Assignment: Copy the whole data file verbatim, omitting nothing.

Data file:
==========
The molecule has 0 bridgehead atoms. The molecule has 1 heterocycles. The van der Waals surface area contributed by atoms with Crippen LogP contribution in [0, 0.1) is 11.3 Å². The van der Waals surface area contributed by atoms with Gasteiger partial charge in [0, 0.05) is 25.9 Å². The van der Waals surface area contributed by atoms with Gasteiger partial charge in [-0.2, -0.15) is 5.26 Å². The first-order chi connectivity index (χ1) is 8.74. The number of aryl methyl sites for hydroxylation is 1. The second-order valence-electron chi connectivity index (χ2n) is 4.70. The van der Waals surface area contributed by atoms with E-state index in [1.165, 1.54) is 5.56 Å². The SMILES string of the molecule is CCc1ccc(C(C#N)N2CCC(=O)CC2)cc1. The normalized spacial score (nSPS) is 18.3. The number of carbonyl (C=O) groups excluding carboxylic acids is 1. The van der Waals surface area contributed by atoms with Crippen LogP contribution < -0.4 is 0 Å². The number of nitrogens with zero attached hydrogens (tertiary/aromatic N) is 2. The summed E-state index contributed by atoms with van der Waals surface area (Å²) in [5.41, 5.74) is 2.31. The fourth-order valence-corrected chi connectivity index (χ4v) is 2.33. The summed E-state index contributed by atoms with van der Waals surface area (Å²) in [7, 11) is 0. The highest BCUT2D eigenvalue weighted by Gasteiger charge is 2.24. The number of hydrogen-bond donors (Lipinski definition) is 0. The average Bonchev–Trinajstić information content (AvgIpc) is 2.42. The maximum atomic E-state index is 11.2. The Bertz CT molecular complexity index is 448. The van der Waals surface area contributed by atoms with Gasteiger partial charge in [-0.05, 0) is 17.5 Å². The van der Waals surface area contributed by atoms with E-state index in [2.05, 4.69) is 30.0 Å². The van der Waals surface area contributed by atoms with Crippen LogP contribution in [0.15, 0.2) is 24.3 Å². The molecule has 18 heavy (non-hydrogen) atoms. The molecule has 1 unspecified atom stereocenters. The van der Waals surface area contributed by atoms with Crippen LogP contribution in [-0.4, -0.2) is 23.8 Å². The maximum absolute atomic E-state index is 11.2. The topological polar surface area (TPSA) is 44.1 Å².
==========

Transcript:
The molecule has 0 bridgehead atoms. The molecule has 1 heterocycles. The van der Waals surface area contributed by atoms with Crippen LogP contribution in [0, 0.1) is 11.3 Å². The van der Waals surface area contributed by atoms with Gasteiger partial charge in [0, 0.05) is 25.9 Å². The van der Waals surface area contributed by atoms with Gasteiger partial charge in [-0.2, -0.15) is 5.26 Å². The first-order chi connectivity index (χ1) is 8.74. The number of aryl methyl sites for hydroxylation is 1. The second-order valence-electron chi connectivity index (χ2n) is 4.70. The van der Waals surface area contributed by atoms with E-state index in [1.165, 1.54) is 5.56 Å². The SMILES string of the molecule is CCc1ccc(C(C#N)N2CCC(=O)CC2)cc1. The normalized spacial score (nSPS) is 18.3. The number of carbonyl (C=O) groups excluding carboxylic acids is 1. The van der Waals surface area contributed by atoms with Crippen LogP contribution < -0.4 is 0 Å². The number of nitrogens with zero attached hydrogens (tertiary/aromatic N) is 2. The summed E-state index contributed by atoms with van der Waals surface area (Å²) in [5.41, 5.74) is 2.31. The fourth-order valence-corrected chi connectivity index (χ4v) is 2.33. The summed E-state index contributed by atoms with van der Waals surface area (Å²) in [7, 11) is 0. The highest BCUT2D eigenvalue weighted by Gasteiger charge is 2.24. The number of hydrogen-bond donors (Lipinski definition) is 0. The average Bonchev–Trinajstić information content (AvgIpc) is 2.42. The maximum atomic E-state index is 11.2. The Bertz CT molecular complexity index is 448. The van der Waals surface area contributed by atoms with Gasteiger partial charge in [-0.05, 0) is 17.5 Å². The van der Waals surface area contributed by atoms with E-state index in [2.05, 4.69) is 30.0 Å². The van der Waals surface area contributed by atoms with Crippen LogP contribution in [0.15, 0.2) is 24.3 Å². The molecule has 18 heavy (non-hydrogen) atoms. The molecule has 1 unspecified atom stereocenters. The van der Waals surface area contributed by atoms with Crippen LogP contribution in [-0.4, -0.2) is 23.8 Å². The maximum absolute atomic E-state index is 11.2. The topological polar surface area (TPSA) is 44.1 Å².